Sleep eating is a variant of sleepwalking. It is a unique combination of parasomnia and eating disorders. Most experts consider somnambulistic eating as a variant of night eating syndrome (NES). However, people suffering from NES usually are in complete control of their consciousness. They are awake and aware of their surroundings.
Those suffering from NSRED can leave the bed, walk up to the refrigerator and binge on high-calorie food without waking up. They do not have the recollection of eating at night in the morning. Most people understand the presence of the condition from the empty wrappers, spoons, and forks on the sink, and leftover crumbs on their clothing.
Somnambulistic eaters experience the first bout of sleep binging within 2 to 3 hours of falling asleep. They binge on exclusively high fat and fried food, which they would consume in moderation during wakefulness. The danger of consuming inedible items including wood, glue, plastic and toxic materials makes NSED dangerous for everyone.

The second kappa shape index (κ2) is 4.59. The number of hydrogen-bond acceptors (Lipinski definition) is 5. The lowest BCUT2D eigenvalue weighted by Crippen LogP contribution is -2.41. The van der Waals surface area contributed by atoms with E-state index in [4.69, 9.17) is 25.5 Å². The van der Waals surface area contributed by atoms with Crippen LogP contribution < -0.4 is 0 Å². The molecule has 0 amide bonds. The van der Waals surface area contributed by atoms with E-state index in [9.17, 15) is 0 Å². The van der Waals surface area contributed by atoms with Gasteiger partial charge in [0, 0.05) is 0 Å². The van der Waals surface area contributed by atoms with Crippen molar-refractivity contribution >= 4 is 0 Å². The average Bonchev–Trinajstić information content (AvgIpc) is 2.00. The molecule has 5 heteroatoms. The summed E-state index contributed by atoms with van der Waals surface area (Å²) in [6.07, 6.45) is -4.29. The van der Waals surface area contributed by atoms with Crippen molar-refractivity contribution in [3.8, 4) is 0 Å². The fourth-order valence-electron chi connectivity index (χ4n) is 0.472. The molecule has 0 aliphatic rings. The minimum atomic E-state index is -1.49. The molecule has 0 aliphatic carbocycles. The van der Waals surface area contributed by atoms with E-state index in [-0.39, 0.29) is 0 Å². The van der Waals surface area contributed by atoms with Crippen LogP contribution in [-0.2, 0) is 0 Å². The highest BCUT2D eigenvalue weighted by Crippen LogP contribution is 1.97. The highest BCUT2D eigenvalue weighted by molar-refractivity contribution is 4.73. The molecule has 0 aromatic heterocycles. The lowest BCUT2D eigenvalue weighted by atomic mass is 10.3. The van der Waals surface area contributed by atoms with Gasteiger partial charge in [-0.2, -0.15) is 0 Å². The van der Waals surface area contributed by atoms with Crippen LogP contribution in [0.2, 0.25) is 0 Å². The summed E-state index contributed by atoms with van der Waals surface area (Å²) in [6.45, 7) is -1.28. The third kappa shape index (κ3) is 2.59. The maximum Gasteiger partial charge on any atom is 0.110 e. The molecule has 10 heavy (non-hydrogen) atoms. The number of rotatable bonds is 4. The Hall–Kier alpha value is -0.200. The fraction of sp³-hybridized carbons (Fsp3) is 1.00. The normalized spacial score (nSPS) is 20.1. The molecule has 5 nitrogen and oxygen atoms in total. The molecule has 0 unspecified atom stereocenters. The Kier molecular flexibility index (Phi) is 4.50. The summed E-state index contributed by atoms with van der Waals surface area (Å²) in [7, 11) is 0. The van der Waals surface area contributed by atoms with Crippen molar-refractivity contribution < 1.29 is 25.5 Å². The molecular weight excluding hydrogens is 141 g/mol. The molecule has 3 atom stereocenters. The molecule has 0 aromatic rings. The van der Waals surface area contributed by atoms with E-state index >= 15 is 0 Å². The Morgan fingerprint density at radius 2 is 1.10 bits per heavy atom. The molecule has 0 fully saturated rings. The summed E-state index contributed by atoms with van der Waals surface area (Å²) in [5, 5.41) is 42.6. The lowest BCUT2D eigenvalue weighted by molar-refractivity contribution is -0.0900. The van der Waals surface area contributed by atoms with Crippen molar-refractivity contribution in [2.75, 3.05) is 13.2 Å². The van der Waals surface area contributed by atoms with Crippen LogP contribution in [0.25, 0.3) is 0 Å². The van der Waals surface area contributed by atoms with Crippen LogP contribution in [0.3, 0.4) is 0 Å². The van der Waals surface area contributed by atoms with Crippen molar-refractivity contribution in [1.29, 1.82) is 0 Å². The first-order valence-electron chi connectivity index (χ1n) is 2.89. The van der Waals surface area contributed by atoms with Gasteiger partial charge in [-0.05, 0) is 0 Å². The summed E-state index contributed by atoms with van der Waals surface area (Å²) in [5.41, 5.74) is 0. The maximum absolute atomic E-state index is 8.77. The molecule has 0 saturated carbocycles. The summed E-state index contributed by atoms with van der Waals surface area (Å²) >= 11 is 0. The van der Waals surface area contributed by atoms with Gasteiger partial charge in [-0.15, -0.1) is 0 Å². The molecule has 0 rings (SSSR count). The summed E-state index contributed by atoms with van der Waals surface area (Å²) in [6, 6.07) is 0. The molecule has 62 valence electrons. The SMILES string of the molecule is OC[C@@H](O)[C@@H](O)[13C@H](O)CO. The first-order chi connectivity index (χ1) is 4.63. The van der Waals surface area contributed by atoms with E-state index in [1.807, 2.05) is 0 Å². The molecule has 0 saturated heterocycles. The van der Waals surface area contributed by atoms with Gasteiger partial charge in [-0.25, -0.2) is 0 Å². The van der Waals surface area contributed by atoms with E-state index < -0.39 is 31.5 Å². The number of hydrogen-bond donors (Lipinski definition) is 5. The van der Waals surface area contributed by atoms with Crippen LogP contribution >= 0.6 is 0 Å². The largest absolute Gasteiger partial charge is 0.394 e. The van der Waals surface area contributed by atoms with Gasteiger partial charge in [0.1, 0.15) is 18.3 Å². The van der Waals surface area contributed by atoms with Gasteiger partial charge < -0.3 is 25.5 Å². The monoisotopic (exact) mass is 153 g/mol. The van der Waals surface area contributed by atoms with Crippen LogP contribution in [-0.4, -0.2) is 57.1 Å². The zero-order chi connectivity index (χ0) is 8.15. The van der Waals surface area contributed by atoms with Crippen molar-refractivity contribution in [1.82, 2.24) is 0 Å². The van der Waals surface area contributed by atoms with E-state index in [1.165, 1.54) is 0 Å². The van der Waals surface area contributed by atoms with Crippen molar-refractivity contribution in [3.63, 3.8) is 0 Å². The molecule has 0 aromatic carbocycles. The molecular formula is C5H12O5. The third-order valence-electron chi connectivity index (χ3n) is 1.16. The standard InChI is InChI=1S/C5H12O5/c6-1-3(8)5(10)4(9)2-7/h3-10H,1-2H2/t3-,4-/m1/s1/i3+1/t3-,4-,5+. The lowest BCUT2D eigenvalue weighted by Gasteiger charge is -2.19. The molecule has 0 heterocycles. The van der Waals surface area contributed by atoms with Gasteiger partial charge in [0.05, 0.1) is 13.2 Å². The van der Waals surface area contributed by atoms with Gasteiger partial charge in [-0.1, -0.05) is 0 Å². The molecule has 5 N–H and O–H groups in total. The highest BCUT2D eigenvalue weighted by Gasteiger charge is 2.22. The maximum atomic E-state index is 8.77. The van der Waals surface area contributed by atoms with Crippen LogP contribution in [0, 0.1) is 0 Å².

6. Exploding head syndrome
It can occur to people of any age. It is a benign condition since it does not have any long-term repercussions in most. The sleeper “hears” loud explosion-like noises while falling asleep. The nature of the sound varies from explosions to utensils falling, doors closing loudly and gunshots.